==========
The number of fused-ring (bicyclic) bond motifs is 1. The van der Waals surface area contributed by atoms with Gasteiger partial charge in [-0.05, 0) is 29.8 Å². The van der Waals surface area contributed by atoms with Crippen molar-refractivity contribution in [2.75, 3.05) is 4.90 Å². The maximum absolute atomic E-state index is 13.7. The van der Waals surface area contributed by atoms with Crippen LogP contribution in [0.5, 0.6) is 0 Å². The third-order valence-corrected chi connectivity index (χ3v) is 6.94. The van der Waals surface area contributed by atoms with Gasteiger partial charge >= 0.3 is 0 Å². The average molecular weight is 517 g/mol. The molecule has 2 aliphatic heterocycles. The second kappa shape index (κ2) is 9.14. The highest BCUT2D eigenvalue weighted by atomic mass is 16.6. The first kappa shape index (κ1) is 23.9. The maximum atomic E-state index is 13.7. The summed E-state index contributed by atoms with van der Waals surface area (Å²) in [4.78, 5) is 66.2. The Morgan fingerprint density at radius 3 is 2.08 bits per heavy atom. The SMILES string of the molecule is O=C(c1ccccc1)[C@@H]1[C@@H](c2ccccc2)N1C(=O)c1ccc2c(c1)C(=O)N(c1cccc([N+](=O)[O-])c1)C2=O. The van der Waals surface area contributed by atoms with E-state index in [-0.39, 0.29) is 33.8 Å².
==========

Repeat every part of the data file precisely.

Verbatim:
The number of fused-ring (bicyclic) bond motifs is 1. The van der Waals surface area contributed by atoms with Gasteiger partial charge in [-0.05, 0) is 29.8 Å². The van der Waals surface area contributed by atoms with Crippen molar-refractivity contribution in [2.75, 3.05) is 4.90 Å². The maximum absolute atomic E-state index is 13.7. The van der Waals surface area contributed by atoms with Crippen LogP contribution in [0.5, 0.6) is 0 Å². The third-order valence-corrected chi connectivity index (χ3v) is 6.94. The van der Waals surface area contributed by atoms with Gasteiger partial charge >= 0.3 is 0 Å². The average molecular weight is 517 g/mol. The molecule has 2 aliphatic heterocycles. The second kappa shape index (κ2) is 9.14. The highest BCUT2D eigenvalue weighted by atomic mass is 16.6. The first kappa shape index (κ1) is 23.9. The maximum atomic E-state index is 13.7. The summed E-state index contributed by atoms with van der Waals surface area (Å²) in [4.78, 5) is 66.2. The Morgan fingerprint density at radius 3 is 2.08 bits per heavy atom. The SMILES string of the molecule is O=C(c1ccccc1)[C@@H]1[C@@H](c2ccccc2)N1C(=O)c1ccc2c(c1)C(=O)N(c1cccc([N+](=O)[O-])c1)C2=O. The van der Waals surface area contributed by atoms with E-state index in [-0.39, 0.29) is 33.8 Å².